It is lovely, isn't it, this quiet medieval village in central France with its chateaus and imagined winding cobbled streets. Are the crumbling ruins of a chateau still hiding there, on a hill overlooking the village? Those ruins, where Colette, nearing 70, took refuge in the summer of 1940 after the German army entered the outskirts of Paris. Colette writes:
"We have been here since 15 June. We had to leave on the fourteenth or the thirteenth, because the Germans had reached Mere. And I wanted to stay. And despite everything, I regret not having stayed. Curemonte, in ruins, has been loaned to my daughter by one of her brothers. We are waiting, and with such a hunger, to go back to Paris as soon as there is a route open. Not enough petrol...
'When it rains, the damp soaks into and revives the colours of the little dome, twelve or fifteen feet above our heads, which forms the roof of a little circular room in the ruin. In dry weather, the same paintings, apparently dating from the Renaissance, turn pale and powdery. We gaze up at them from below, there is not a single wall solid enough to lean a ladder against. These inexpungeable frescoes, consisting entirely of geometric decorations converging on the keystone of the dome, are painted very closely over a background of dark stone. They once enlivened with their yellows, their blues, and their olive greens, the solitary state of a Lady who kept herself warm without the aid of a fire, her feet tucked up in her great skirt...
'It is her bedroom that we are burning, its wooden panels carved into flowers and picked out in colours; under the paint it is crumbling away and as soft as sponge. From her little square window, the Lady used to see the invader, the ally, and the merchant mount the hill; she used to watch for the approach of what we lack: her freshly churned butter, her honeycombs, her rents paid in kind with chickens strung up by their legs, and the fine-ground flour...The curfew was not, as it is for us, the moment to be dreaded above all other, the moment when we all know that we can no longer count on anyone but ourselves until the coming of the clear dawn, cold as in all mountain districts, and heralded by a hundred goldfinches perched on the tips of the pea stick."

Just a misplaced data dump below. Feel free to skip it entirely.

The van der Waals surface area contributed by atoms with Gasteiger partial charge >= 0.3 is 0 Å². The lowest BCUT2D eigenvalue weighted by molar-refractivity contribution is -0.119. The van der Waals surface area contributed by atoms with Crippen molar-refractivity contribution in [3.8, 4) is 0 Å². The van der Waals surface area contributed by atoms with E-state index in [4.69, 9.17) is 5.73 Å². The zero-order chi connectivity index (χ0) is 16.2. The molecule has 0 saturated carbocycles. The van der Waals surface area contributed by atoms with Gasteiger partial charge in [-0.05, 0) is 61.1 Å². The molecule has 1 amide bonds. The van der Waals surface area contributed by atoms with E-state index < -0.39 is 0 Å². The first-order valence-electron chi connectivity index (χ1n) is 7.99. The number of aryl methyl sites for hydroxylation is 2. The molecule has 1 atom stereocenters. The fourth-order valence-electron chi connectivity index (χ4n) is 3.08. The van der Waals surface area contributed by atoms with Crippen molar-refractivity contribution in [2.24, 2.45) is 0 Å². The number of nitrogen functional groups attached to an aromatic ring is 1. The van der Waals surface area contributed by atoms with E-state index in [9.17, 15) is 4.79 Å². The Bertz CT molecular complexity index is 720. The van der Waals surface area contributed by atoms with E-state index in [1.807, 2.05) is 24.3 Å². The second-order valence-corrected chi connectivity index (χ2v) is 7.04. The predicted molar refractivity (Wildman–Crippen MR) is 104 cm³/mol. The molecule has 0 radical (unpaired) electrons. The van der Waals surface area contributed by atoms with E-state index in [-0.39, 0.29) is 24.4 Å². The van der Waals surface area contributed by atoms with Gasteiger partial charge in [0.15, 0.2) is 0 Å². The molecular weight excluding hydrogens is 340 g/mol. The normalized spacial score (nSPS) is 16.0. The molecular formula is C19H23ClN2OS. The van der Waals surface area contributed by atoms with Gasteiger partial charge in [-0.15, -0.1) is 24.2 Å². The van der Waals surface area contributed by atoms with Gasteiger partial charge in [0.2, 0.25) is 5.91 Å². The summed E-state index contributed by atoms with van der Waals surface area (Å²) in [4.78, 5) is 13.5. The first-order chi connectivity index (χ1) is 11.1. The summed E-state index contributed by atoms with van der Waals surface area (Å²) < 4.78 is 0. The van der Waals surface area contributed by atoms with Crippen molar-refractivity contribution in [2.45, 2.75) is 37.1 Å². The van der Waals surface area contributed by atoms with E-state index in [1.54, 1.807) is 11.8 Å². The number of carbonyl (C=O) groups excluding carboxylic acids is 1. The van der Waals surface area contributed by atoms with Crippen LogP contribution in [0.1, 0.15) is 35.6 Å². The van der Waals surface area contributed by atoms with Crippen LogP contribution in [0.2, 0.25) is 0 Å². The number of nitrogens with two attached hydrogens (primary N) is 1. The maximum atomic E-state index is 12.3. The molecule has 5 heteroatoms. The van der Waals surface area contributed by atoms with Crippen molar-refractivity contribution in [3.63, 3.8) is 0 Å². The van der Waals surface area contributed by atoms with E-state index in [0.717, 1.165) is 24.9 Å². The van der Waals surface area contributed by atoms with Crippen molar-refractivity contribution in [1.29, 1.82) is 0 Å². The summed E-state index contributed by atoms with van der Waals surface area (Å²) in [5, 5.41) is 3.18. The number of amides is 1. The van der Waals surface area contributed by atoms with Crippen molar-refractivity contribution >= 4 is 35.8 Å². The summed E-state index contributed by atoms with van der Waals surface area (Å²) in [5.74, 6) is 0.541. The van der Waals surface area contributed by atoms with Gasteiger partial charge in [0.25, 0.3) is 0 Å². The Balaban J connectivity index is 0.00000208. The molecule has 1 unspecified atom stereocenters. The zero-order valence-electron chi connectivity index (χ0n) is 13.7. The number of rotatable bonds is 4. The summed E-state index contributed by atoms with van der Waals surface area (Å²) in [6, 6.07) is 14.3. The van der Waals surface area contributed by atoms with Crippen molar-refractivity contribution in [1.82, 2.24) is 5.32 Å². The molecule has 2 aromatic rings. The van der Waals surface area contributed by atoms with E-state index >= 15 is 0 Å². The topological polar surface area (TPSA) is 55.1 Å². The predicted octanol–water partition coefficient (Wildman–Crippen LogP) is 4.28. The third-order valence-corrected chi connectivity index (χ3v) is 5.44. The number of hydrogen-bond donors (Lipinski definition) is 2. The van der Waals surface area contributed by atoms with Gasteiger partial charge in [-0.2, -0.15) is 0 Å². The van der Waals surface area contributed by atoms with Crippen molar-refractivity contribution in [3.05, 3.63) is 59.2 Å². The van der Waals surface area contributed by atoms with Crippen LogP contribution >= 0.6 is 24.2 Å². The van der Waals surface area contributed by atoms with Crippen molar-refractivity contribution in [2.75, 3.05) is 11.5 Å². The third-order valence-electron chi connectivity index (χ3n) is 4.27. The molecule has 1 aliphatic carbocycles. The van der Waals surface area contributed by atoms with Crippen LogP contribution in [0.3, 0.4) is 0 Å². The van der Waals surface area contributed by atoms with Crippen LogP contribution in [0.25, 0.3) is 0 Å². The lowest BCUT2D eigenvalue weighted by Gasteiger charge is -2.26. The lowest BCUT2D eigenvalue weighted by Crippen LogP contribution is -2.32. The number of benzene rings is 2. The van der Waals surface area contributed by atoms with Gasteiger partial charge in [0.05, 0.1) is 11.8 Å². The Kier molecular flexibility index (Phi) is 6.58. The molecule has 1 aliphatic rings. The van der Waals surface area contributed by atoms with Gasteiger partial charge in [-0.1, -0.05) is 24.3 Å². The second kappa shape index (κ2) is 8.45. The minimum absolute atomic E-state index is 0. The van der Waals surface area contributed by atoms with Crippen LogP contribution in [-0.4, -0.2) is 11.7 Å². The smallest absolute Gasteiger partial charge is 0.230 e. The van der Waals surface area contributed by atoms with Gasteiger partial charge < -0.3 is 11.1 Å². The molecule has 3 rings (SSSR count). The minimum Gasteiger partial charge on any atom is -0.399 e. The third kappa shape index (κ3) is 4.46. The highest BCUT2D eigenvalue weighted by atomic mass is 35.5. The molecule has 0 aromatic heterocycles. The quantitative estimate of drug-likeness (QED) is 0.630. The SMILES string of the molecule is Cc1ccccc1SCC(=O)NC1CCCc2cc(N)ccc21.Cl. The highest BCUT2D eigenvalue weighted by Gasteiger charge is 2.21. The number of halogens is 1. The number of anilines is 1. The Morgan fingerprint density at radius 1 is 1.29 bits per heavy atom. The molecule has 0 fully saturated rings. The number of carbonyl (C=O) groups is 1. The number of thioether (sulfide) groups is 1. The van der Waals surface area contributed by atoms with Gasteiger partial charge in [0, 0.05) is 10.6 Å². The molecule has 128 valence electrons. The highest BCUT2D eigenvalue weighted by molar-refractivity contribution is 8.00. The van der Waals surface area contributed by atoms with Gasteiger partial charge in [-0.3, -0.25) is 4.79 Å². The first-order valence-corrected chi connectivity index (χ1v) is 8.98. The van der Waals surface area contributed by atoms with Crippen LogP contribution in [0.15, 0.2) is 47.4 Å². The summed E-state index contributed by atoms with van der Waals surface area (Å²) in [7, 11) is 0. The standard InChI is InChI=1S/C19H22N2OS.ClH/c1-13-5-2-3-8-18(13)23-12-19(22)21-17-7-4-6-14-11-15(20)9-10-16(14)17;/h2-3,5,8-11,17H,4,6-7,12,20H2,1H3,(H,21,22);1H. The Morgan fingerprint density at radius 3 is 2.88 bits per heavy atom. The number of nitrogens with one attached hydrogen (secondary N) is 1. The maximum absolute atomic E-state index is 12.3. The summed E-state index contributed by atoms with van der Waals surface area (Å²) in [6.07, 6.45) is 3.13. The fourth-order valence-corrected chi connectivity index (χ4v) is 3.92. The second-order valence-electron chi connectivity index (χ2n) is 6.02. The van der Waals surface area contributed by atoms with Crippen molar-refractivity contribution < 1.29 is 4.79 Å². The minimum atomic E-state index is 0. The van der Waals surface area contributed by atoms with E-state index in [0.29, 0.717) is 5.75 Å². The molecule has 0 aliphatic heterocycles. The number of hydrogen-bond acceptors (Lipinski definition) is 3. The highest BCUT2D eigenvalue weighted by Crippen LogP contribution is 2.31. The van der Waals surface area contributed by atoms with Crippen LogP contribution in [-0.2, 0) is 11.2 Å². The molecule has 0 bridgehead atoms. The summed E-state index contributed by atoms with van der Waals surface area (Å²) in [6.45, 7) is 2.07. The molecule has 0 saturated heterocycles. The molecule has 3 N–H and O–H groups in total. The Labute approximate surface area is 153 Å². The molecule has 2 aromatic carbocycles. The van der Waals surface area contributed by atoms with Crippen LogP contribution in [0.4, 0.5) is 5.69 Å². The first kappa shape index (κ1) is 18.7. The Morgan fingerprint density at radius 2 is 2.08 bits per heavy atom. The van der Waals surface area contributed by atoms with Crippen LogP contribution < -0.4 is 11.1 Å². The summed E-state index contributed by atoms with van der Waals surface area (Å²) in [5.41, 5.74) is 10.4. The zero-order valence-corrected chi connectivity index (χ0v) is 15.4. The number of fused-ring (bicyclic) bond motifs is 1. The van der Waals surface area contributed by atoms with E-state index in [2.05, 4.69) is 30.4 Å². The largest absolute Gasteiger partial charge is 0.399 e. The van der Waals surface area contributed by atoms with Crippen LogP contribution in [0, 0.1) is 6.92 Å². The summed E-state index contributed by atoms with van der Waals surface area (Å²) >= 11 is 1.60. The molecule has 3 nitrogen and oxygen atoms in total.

She remained in the chateau ruins with her husband, her servant Pauline, and her daughter Bel-Gazou's family for only a short time. In September she made her way back to Paris ("I'm used to spending my wars in Paris!"). The following year her husband, a Jew, was arrested by the Gestapo and interned. He was released several months later and left Paris to escape possible re-arrest. Suffering from arthritis, Colette remained in Paris.
I am continually in a swoon as I read Colette. Her writing is evocative, beckoning, picks me up and swoops me back in time. I hover over her shoulder while she, at her desk near a window in her beloved Palais-Royale apartment, scribbles on sheets of light blue paper (her "fanal bleu, or blue beacon light").
Nearing the end of Earthly Paradise, her collection of memoir pieces, I think her writing is getting stronger, more alive. A lifetime of writerly observation has given her pen a knife-like edge. She chronicles her life with a keen sense of certainty. And, her mother, Sido, remains the major influence on her outlook.
Writing about her own experience during WWII, she remembers how Sido reacted to her first glimpse of a Prussian soldier on a country lane in Burgundy during the Franco-Prussian War of 1870:
"It was up in Fox Lane...At dusk there is almost always a mist up there, along Fox Lane, because the spring is smoky then. So there I was, and I saw a soldier with a spike on his helmet standing in the middle of the lane. He was holding his rifle as though it was a shotgun. I could just make out that he had a thick, short beard. I think he was a Bavarian. Because of the dusk and the mist, there was no way of telling the colour of his uniform or of his beard. And for a moment I had the impression that the whole German Army must be composed entirely of grey men just like him, grey clothes, grey faces, grey hair, like people in engravings...
'What did you do?
'I went straight home and buried all the best wines."